Without Bolt’s desire to answer the question, I just don’t find him a credible role model for a child when it comes to giving it your all.

I think Doc Ock said it best in Spiderman 2

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Considering he comes from Jamaica where prospects of the average child escaping poverty are severely limited, his inability to push himself could be interpreted as a very dangerous suggestion that natural ability and complacency will always win out to hard work and effort.

Even if this holds merit in the real world and not in the fluffy bubble we maintain for our kids, is this the right message they should be hearing?

I just see this type of thing doing far more harm than good, especially in a situation where people have the opportunity to better themselves and refuse to explore it.

I mean if the world’s fastest man doesn’t want to reach their potential, why the fuck should I?

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It always comes down to Money

Now while writing this, it just struck me that perhaps Bolt never ran as fast as he could because he realised that his value wasn’t based around his current top speed, rather his potential.

The one thing that is as clear as day, in almost all his world record victories, Bolt was holding back.

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Bolt’s untapped potential has been the sole subject of multiple documentaries and news articles. Even his Wikipedia page has sections written on just how fast he could have finished certain races, had he run to the line. No other sprinter in history has this much hype surrounding their unrun times.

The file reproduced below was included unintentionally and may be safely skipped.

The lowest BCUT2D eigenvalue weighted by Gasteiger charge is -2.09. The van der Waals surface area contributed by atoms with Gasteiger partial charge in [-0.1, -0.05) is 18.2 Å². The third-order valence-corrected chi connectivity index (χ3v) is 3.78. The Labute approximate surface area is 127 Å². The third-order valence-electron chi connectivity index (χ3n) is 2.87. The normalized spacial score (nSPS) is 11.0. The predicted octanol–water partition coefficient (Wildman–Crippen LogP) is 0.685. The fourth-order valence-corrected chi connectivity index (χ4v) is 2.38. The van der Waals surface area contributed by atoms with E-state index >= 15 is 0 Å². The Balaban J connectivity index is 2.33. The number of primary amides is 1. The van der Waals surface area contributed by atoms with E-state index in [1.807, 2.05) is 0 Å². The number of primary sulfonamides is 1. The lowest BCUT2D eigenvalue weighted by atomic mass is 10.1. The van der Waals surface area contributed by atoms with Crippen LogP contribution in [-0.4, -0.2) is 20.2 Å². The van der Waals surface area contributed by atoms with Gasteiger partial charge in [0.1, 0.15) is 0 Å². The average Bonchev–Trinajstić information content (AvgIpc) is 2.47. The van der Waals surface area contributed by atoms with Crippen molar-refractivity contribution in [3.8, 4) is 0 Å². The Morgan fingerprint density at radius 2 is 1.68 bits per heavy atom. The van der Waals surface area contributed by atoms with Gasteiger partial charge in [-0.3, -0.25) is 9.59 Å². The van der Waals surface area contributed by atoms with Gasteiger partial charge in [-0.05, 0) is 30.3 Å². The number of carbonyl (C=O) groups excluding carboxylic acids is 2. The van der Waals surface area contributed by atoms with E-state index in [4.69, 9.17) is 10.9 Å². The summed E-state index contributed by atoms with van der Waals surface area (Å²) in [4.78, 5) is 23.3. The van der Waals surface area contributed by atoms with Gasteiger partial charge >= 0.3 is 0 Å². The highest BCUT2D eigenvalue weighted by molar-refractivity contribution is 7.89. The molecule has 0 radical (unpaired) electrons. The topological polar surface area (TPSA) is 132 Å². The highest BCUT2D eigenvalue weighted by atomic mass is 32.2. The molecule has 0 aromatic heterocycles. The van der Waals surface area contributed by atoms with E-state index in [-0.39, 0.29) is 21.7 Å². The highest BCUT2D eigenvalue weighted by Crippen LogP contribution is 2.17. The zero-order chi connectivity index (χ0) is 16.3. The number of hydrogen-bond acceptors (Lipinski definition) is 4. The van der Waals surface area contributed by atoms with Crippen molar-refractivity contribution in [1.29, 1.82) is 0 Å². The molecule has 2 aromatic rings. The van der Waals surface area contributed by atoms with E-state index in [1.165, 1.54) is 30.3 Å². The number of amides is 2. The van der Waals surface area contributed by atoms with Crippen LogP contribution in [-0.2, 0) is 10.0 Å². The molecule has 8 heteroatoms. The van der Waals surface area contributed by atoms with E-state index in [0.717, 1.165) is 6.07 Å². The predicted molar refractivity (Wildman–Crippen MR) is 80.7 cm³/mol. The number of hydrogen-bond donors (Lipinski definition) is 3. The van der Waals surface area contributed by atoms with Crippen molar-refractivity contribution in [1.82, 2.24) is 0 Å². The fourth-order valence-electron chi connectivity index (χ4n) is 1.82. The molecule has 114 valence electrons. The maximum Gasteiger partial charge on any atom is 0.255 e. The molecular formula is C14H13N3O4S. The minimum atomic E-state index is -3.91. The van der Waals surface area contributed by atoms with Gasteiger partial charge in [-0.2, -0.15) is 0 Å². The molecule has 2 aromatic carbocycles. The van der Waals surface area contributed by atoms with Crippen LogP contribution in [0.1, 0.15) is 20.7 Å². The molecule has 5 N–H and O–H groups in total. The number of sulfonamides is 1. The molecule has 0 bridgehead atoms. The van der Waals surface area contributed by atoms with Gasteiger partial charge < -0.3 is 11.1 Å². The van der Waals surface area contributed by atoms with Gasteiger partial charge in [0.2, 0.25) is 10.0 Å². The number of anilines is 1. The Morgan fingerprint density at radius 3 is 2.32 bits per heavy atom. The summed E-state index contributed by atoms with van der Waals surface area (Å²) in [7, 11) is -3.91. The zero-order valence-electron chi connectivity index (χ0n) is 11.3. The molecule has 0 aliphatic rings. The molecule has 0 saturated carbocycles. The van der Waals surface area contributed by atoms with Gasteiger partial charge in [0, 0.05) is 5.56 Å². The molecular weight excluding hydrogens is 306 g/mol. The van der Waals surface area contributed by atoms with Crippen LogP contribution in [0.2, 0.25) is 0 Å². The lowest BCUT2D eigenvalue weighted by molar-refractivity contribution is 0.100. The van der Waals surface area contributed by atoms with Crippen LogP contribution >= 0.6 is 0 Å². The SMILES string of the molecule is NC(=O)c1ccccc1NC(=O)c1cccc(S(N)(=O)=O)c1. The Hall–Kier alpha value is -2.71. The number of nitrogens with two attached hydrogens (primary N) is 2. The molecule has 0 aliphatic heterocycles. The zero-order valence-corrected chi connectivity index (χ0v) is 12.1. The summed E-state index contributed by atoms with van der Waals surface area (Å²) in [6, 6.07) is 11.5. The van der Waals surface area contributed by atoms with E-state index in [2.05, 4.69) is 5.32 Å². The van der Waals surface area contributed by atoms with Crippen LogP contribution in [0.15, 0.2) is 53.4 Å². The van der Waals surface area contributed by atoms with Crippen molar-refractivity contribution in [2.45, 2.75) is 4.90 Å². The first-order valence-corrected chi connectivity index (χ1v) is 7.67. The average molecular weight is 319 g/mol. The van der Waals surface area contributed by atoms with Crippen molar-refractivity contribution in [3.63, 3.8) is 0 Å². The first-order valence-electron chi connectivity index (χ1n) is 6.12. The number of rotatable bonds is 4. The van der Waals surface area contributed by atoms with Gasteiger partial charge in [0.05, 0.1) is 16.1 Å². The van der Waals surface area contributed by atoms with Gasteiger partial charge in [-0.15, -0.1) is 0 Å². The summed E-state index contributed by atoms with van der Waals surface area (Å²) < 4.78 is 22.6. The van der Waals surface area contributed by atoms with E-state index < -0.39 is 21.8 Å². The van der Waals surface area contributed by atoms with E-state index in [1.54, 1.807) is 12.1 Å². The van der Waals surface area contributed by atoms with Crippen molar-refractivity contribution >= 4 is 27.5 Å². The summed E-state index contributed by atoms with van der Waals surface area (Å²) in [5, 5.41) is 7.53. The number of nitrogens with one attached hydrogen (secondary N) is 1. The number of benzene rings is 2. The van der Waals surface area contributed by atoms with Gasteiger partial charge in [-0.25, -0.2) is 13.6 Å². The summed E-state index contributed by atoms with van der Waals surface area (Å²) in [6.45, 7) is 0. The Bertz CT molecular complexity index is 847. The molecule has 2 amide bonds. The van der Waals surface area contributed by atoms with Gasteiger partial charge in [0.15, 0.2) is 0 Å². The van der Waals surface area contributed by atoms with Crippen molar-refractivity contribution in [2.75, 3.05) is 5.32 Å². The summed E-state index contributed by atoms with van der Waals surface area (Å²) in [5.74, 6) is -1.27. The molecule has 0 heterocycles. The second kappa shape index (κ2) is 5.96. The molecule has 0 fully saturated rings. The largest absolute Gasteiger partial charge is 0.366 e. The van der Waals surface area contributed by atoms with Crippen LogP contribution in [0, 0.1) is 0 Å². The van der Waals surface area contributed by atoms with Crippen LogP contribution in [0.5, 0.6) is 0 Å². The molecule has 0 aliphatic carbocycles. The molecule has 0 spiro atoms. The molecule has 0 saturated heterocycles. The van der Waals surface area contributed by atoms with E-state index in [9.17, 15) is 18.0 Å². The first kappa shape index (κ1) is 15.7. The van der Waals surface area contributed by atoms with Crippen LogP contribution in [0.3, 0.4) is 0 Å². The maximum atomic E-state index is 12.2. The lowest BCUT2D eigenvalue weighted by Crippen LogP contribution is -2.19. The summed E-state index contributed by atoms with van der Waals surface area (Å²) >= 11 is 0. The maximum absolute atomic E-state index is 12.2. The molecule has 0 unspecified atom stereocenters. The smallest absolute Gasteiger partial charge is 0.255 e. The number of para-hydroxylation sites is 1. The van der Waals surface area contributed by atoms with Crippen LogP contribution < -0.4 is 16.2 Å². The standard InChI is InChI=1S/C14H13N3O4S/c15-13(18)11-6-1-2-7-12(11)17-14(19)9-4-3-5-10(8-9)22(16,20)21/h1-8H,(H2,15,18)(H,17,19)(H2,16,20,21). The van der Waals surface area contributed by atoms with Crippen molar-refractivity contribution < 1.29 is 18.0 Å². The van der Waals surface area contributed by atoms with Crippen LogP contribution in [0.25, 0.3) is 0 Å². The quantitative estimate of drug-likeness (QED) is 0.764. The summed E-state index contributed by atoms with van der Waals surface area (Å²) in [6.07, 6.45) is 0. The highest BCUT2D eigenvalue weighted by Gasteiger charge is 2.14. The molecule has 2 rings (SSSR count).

It is this unrealising of his potential that has been his biggest selling point. Tens of thousands continually came to see whether his next race would be the one where he let rip and set that stage alight. But it never came to be.

While some like me may see this as a negative, it’s actually a strong marketing point to kept him relevant and keeps all the cameras on him long after the race ends.

I mean think about it, when most sprinters obtain a record, its definitive, there is no real debate about how much more the could’ve given. Bolt’s prowess is so strong that even if someone beats his records, their efforts would be discarded by 8 simple worlds.

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‘Bolt would’ve gone faster if he ran properly’

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This type of trash talk was always a staple of combat sports but was mostly swept under the carpets in athletics because sprinters of different eras have always been directly comparable.

Now because Bolt never had the balls to give a race his all, He will forever cast shadows on future record holders, putting their greatness into question.

And I don’t think it’s fair to maintain that level of relevance long after you leave a sport.

That’s just cruel.

It’s a shame the Peter Pan of Athletics never made it to the finishing line as a Man.

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Oh well, I’ll always have Lion-o …